I like the internets
One of the things that I have been realising recently is the immense depth and richness that can be found in some of the age old traditions of the church. It seems that there is a global resurgence (at least amongst Millenials) to reclaim some of these traditions that our parents have rejected. I guess my one caveat is that I write from a predominantly ‘low church’ (e.g., baptist) perspective, since that is all I have really known first hand, so I am happy to be proven wrong by others who have grown up in ‘high church’ circles.
My realisation initially began with my exploration into theology, particularly reading some of the writings of the early church fathers. However, my latest exploration has been into the practice of Lent.
For me, Lent used to be something that ‘catholics’ did, and (ashamedly) I thought it was to do with a warped understanding of penance and grace. However, the more I reflected on my own baptist ecclesiology, the more I realised that I was getting more and more frustrated with the ‘candy floss’ that church had become. I totally believe we have traded the depth, mystery and richness of the traditions for a clinical, cold, and shallow version of church. Baptism and The Eucharist becomes ‘merely a symbol,’ our songs are all about ourselves and generally are musically the equivalent of pop songs. The preaching is often about changing behaviour, or how to be a better christian.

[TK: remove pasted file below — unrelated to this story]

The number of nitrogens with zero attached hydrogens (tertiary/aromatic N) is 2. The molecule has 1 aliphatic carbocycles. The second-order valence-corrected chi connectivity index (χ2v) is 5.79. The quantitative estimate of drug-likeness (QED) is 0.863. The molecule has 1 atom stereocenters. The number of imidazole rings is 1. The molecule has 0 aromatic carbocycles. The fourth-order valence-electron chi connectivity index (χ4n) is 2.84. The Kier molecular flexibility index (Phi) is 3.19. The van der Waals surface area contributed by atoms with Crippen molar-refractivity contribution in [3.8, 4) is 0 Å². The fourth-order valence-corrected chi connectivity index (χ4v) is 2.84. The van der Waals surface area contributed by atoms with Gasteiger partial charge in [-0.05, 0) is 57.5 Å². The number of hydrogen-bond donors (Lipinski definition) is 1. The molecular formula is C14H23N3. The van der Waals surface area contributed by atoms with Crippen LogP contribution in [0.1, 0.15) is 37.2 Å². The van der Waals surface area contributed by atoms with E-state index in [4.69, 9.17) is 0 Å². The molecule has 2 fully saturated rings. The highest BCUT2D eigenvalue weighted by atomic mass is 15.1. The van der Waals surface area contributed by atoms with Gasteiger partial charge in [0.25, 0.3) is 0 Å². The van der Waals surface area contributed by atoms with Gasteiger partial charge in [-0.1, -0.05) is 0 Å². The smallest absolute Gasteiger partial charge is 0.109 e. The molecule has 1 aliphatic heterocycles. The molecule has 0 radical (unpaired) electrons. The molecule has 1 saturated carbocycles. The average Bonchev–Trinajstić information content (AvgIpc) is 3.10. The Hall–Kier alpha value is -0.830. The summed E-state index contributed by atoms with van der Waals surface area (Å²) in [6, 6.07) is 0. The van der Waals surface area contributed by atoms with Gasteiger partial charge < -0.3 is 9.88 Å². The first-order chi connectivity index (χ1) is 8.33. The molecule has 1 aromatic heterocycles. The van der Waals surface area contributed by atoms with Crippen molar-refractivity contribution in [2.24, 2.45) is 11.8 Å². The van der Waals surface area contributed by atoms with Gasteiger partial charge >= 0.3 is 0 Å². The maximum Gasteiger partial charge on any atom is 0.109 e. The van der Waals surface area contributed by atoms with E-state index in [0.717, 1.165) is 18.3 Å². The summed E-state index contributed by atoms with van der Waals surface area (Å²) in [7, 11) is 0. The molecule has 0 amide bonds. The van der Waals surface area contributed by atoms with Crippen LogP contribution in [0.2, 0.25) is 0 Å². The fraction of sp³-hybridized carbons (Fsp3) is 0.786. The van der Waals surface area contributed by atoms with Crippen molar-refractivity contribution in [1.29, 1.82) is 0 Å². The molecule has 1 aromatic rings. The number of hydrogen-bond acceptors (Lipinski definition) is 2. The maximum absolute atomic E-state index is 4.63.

So, to me, Lent seemed like a great place to start to reclaim some of the depth that exists in the great christian tradition.
I decided to give up alcohol for the period of Lent for a few reasons. Part of the thinking behind Lent is to give up something that you enjoy, and something that you can legitimately go without. This then highlights to you (during Lent) the place that this has in your life. Do you miss it? Do you crave it?
For me, I enjoy alcohol – not the ‘boozer’ type of enjoyment, but I actually legitimately enjoy the fine craft behind a good wine, a craft beer, or a single malt whiskey. I enjoy the flavours and matching various drinks to various foods, tastes, and occasions. However, I also wanted to “make sure” that I could go without it.
This seemed like a great thing to give up. Not only would I be conducting a mini-experiment on myself, but I also firmly believed that the process would deepen my relationship with God.
I am now almost a month into Lent and I can definitively say that it has been fine. I have gone to bars, restaurants, had dinner parties with friends, and maintained my normal rhythm and routine of life – that is to say, I haven’t shyed away from places and events where alcohol is normall consumed. I have been content with my Lemon Lime and Bitters.
There have also been times when I have definitely felt like a cold craft beer – especially after a long week at the office, or spending a few hours in the sea. And a few fantastic meals I have had recently haven’t been quite as fantastic without the glass of wine to match. However, I have totally enjoyed the process. It has made me appreciate the ‘luxury’ of having alcohol, it has made me really think about why I like alcohol, it has also brought me closer to God – because in those moments when I really feel like a beer, I remember why I am doing this and the immensely rich tradition that stands behind it.